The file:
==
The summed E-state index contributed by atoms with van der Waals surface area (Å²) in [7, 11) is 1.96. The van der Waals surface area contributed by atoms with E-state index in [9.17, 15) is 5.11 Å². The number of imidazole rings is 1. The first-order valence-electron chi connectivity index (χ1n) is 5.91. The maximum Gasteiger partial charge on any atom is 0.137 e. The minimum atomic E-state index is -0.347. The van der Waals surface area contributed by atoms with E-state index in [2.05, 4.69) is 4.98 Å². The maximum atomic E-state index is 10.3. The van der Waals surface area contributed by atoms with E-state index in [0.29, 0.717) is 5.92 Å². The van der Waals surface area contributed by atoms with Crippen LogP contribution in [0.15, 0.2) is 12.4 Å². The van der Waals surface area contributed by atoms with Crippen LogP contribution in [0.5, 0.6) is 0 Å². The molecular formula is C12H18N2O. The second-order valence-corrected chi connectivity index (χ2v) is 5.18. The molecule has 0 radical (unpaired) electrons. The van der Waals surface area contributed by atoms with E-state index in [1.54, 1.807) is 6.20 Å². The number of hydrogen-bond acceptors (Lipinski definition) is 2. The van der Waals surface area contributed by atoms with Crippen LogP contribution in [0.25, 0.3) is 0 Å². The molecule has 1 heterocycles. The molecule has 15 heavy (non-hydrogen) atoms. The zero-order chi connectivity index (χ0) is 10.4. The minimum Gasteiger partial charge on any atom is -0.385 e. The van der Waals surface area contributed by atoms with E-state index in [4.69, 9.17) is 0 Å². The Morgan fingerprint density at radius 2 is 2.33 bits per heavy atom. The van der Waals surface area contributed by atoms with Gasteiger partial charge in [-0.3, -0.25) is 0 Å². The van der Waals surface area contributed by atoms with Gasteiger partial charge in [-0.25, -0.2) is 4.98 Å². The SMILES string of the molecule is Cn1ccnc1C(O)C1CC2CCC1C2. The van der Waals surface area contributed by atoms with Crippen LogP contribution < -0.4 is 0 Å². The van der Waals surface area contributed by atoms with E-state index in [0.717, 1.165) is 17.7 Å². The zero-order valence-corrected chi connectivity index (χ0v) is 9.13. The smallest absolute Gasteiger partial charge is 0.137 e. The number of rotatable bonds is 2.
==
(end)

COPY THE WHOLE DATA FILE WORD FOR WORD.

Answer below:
The summed E-state index contributed by atoms with van der Waals surface area (Å²) in [7, 11) is 1.96. The van der Waals surface area contributed by atoms with E-state index in [9.17, 15) is 5.11 Å². The number of imidazole rings is 1. The first-order valence-electron chi connectivity index (χ1n) is 5.91. The maximum Gasteiger partial charge on any atom is 0.137 e. The minimum atomic E-state index is -0.347. The van der Waals surface area contributed by atoms with E-state index in [2.05, 4.69) is 4.98 Å². The maximum atomic E-state index is 10.3. The van der Waals surface area contributed by atoms with E-state index in [0.29, 0.717) is 5.92 Å². The van der Waals surface area contributed by atoms with Crippen LogP contribution in [0.15, 0.2) is 12.4 Å². The van der Waals surface area contributed by atoms with Crippen LogP contribution in [0.5, 0.6) is 0 Å². The molecular formula is C12H18N2O. The second-order valence-corrected chi connectivity index (χ2v) is 5.18. The molecule has 0 radical (unpaired) electrons. The van der Waals surface area contributed by atoms with E-state index in [1.54, 1.807) is 6.20 Å². The number of hydrogen-bond acceptors (Lipinski definition) is 2. The van der Waals surface area contributed by atoms with Crippen LogP contribution in [0.25, 0.3) is 0 Å². The molecule has 1 heterocycles. The molecule has 15 heavy (non-hydrogen) atoms. The zero-order chi connectivity index (χ0) is 10.4. The minimum Gasteiger partial charge on any atom is -0.385 e. The van der Waals surface area contributed by atoms with E-state index in [4.69, 9.17) is 0 Å². The Morgan fingerprint density at radius 2 is 2.33 bits per heavy atom. The van der Waals surface area contributed by atoms with Gasteiger partial charge in [-0.3, -0.25) is 0 Å². The van der Waals surface area contributed by atoms with Gasteiger partial charge in [-0.25, -0.2) is 4.98 Å². The SMILES string of the molecule is Cn1ccnc1C(O)C1CC2CCC1C2. The van der Waals surface area contributed by atoms with Crippen LogP contribution < -0.4 is 0 Å². The van der Waals surface area contributed by atoms with E-state index in [0.717, 1.165) is 17.7 Å². The zero-order valence-corrected chi connectivity index (χ0v) is 9.13. The smallest absolute Gasteiger partial charge is 0.137 e. The number of rotatable bonds is 2.